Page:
was the sleep that visited my pillow; but no Sioux came to attack; the excitement died away and we drew free breath again.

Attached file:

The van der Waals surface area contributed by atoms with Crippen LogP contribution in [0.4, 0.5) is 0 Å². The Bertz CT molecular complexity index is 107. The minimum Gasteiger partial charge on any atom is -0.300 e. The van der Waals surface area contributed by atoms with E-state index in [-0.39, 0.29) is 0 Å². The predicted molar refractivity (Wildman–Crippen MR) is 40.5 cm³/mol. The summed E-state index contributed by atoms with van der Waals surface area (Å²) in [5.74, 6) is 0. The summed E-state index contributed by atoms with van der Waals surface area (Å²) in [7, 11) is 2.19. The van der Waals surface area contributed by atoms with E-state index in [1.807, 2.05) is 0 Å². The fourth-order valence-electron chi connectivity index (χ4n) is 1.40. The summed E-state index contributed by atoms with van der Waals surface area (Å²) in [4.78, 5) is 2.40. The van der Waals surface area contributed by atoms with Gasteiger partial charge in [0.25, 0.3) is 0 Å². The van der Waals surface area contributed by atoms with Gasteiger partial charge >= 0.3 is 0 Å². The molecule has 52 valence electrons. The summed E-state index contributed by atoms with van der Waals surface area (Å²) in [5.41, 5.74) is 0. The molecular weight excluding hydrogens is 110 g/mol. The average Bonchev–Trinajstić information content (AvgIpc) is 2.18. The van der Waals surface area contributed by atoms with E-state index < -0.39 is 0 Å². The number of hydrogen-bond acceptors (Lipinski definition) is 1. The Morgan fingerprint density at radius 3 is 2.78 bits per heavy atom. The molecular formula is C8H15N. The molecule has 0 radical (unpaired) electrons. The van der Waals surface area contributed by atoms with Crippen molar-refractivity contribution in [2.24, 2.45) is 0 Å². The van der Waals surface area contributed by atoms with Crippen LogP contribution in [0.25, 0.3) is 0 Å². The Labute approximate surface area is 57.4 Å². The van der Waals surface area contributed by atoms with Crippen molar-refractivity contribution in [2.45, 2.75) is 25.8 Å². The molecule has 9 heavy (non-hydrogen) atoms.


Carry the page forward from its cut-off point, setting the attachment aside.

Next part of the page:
But now it became apparent that a new lodger was about to appear. to claim a place with us. The two Omaha women ushered the stranger into its new world, but announced that the mother was no "brave” to endure pain. Now added duties were mine. I did not choose to starve or to see others suffer hunger, and if I did not, food must be prepared. But how could I make a fire hot enough to cook the inevitable coffee, cornpone and bacon on those fiery July days, in that little hut near the bed of an invalid? The blacksmith's forge was near by, and I said, “that shall be my refuge,” and it was. I have heard the voices of men, who were driving oxen, when they sounded to me' rough and rude, but the “whoa-up, whoa-up, whoa-steady, Brown and Bandy, whoa-gee now Duke and Berry,” were music to my listening ear on that last Saturday of July, as the government teams were driven down the narrow defile, that led from the overhanging bluffs, to the river bank, on which stood the agency buildings.